I have a 5 year-old girl with significantly exaggerated responses to mosquito bites. She has significant swelling that will last for days, but no signs of urticaria or any acute reaction. Despite its rarity we checked for IgE to mosquito with an Immunocap, unsurprisingly this was negative. But incidentally she is noted to have a mildly elevated ESR and a mild lymphopenia with no mention of atypical lymphocytes. I know some leukemias can cause reactions to mosquitoes, given her mild hematologic abnormalities how much of a concern is that, or should I simply recheck the CBC in a few months?


Thank you for your recent inquiry.

It is true that large local reactions to insect bites, especially mosquitoes, have been associated with lymphoreticular neoplasms. The literature has a number of references to this association. For your convenience, I have copied below the abstracts from a few of these.

The decision as to whether or not to pursue a workup for malignancy in a pediatric patient with large local reactions to mosquito bites is probably best approached by a pediatric hematologist. From reading some of the literature regarding this relationship, I am afraid that I could not come up with a definitive suggestion for you as to how to approach this patient, and I believe this would best be answered, as noted, by consulting a pediatric hematologist. If I pursued it further, that is the route I would take at this time.

Thank you again for your inquiry and we hope this response is helpful to you.

Insect Bite–like Reaction in Patients With Hematologic Malignant Neoplasms
Aviv Barzilai, MD, MSc; Dorit Shpiro, MD; Iris Goldberg, PhD; Yasmin Yacob-Hirsch, MSc; Carlos Diaz-Cascajo, MD;Dina Meytes, MD; Regina Schiby, MD; Ninette Amariglio, PhD; Henri Trau, MD
Arch Dermatol. 1999;135:1503-1507.
Background Exaggerated reaction to insect bites, mainly to mosquitoes, is infrequently described in patients with chroniclymphocytic leukemia. Skin lesions usually appear months to years after the diagnosis of leukemia and are unrelated to laboratory findings, disease course, or therapy.Observations We describe 8 patients with various hematologic disorders (chronic lymphocytic leukemia, acute lymphoblastic leukemia, acute monocytic leukemia, mantle-cell lymphoma, large-cell lymphoma, and myelofibrosis) who developed insect bite–like reaction. Although the clinical picture and the histological characteristics of the lesions were typical for insect bites, none of the patients actually had a history, course, or response to treatment suggestive of arthropod assaults. In 2 patients, the eruption preceded the diagnosis of the malignant neoplasm. The rash persisted for months to years and was resistant to therapies other than systemic corticosteroids. The 3 patients with chronic lymphocytic leukemia seemed to have a worse prognosis than expected for their disease. In 1, the polymerase chain reaction detected leukemic cells in the infiltrate.
Conclusions Insect bite–like reaction is an infrequent, disturbing, and difficult-to-treat nonspecific phenomenon in patients with hematologic malignant neoplasms. Since it may precede the hematologic disorder, oriented evaluation is warranted.We speculate that immunodeficiency plays a role in its pathogenesis; however, the exact pathogenesis and its prognostic implications await further studies.

J Am Acad Dermatol. 2001 Oct;45(4):569-78.
Hypersensitivity to mosquito bites as the primary clinical manifestation of a juvenile type of Epstein-Barr virus-associated natural killer cell leukemia/lymphoma.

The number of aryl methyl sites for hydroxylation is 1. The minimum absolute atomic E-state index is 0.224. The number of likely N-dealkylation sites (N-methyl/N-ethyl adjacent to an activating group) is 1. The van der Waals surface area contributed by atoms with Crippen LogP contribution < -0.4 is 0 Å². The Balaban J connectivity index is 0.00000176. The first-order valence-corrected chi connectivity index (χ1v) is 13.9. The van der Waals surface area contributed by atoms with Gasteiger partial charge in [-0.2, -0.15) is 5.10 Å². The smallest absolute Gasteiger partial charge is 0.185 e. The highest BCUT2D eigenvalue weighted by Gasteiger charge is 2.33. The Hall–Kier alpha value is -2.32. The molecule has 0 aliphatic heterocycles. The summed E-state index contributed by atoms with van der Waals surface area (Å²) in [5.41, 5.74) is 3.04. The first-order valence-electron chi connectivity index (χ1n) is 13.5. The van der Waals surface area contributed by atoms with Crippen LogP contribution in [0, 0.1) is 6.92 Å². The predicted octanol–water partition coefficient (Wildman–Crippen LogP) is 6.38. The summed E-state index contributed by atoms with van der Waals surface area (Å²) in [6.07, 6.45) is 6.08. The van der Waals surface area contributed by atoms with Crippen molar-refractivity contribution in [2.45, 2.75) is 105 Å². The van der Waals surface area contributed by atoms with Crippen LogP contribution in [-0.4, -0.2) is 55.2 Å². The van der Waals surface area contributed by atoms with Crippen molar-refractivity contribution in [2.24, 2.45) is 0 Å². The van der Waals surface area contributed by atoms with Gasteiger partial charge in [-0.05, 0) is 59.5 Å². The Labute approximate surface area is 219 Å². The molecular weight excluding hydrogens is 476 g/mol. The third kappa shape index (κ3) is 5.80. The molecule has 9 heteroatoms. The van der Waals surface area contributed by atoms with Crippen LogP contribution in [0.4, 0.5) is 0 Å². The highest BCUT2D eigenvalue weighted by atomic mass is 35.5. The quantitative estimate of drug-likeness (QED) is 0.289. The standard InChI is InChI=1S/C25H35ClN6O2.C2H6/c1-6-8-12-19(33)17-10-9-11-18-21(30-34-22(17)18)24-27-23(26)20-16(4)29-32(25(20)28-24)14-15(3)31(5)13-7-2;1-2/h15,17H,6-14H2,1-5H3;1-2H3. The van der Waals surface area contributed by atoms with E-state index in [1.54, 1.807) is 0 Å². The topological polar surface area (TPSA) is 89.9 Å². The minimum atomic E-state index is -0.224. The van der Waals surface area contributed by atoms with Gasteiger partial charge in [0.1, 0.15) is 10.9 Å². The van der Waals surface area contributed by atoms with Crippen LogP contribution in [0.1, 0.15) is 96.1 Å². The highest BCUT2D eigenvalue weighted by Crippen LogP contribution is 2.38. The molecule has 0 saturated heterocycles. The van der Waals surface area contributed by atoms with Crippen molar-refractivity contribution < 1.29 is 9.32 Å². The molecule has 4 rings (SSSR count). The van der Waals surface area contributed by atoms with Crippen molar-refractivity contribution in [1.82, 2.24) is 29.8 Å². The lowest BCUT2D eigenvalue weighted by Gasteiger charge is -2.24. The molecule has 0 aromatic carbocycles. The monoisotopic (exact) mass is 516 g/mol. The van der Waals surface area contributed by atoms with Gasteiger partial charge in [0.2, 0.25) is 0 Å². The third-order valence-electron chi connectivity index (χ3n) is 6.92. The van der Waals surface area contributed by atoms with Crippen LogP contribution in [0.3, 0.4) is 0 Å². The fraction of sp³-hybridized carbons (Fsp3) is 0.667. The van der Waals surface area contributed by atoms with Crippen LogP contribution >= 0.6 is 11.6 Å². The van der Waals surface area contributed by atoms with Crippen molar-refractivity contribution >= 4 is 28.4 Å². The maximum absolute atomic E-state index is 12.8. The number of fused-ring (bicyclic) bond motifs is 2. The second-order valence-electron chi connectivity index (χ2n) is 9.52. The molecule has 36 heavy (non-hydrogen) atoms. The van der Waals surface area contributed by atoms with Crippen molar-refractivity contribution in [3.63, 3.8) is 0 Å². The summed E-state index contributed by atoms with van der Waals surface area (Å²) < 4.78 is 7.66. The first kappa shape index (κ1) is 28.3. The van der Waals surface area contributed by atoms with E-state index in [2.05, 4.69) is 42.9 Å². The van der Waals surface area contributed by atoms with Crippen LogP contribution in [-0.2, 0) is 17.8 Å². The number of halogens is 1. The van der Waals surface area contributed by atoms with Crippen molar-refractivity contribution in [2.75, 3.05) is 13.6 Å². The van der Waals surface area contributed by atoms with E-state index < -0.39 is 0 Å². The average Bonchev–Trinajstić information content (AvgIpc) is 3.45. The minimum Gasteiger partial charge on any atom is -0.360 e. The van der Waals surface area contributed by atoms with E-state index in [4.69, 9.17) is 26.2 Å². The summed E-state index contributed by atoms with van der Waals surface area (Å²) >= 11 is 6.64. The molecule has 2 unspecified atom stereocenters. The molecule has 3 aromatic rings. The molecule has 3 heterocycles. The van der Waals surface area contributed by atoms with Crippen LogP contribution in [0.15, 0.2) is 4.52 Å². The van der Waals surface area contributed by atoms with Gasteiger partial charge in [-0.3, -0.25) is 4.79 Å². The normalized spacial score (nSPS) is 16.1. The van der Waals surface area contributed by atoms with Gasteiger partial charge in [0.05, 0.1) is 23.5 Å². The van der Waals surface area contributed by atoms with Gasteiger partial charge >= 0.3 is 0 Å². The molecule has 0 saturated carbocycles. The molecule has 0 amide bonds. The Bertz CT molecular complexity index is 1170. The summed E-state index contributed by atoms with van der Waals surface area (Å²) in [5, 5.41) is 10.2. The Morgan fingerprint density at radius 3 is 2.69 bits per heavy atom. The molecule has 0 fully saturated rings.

Tokura Y, Ishihara S, Tagawa S, Seo N, Ohshima K, Takigawa M.
Department of Dermatology, Hamamatsu University School of Medicine, Japan.
Hypersensitivity to mosquito bites or mosquito allergy is a mysterious disorder that has been reported mainly in Japanese patients (at least 58 patients) in the first two decades of life. The skin lesion at bite sites is typically a bulla that develops into necrosis. Patients simultaneously exhibit a high temperature and general malaise and subsequently may experience lymphadenopathy and hepatosplenomegaly. Recent studies have revealed that this mosquito hypersensitivity is associated with chronic Epstein-Barr virus infection and natural killer cell leukemia/lymphoma. The natural killer cell, infected with monoclonal (or oligoclonal) Epstein-Barr virus, seems to be involved in the pathogenesis of the hypersensitivity. Half of the patients reported died of hemophagocytic syndrome (or malignant histiocytosis), granular lymphocyte proliferative disorder, or lymphomas. We propose that this disease, defined as the triad of hypersensitivity to mosquito bites, chronic Epstein-Barr virus infection, and natural killer cell leukemia/lymphoma, is a clinical entity mostly seen in Asians.

Intern Med. 2005 Oct;44(10):1097-9.
Hypersensitivity to mosquito bites as a potential sign of mantle cell lymphoma.
Kunitomi A, Konaka Y, Yagita M.
Division of Hematology and Rheumatology, Department of Medicine, The Tazuke Kofukai Medical Research Institute, Osaka.
Hypersensitivity to mosquito bites (HMB) is known to be an allergic reaction and also a skin symptom in some cases of natural killer cell leukemia/lymphoma associated with Epstein-Barr virus (EBV) infection. We describe a patient who had suffered from HMB for 5 years, and subsequently developed mantle cell lymphoma (MCL), which resembled chronic lymphocytic leukemia in the early phase. EBV monoclonality was not detected in lymph nodes by Southern blotting. Serum levels of interleukin-4 and IgE were increased, but they decreased and HMB disappeared when MCL was predominant. We consider that HMB may be a potential sign of MCL.

Phil Lieberman, M.D.

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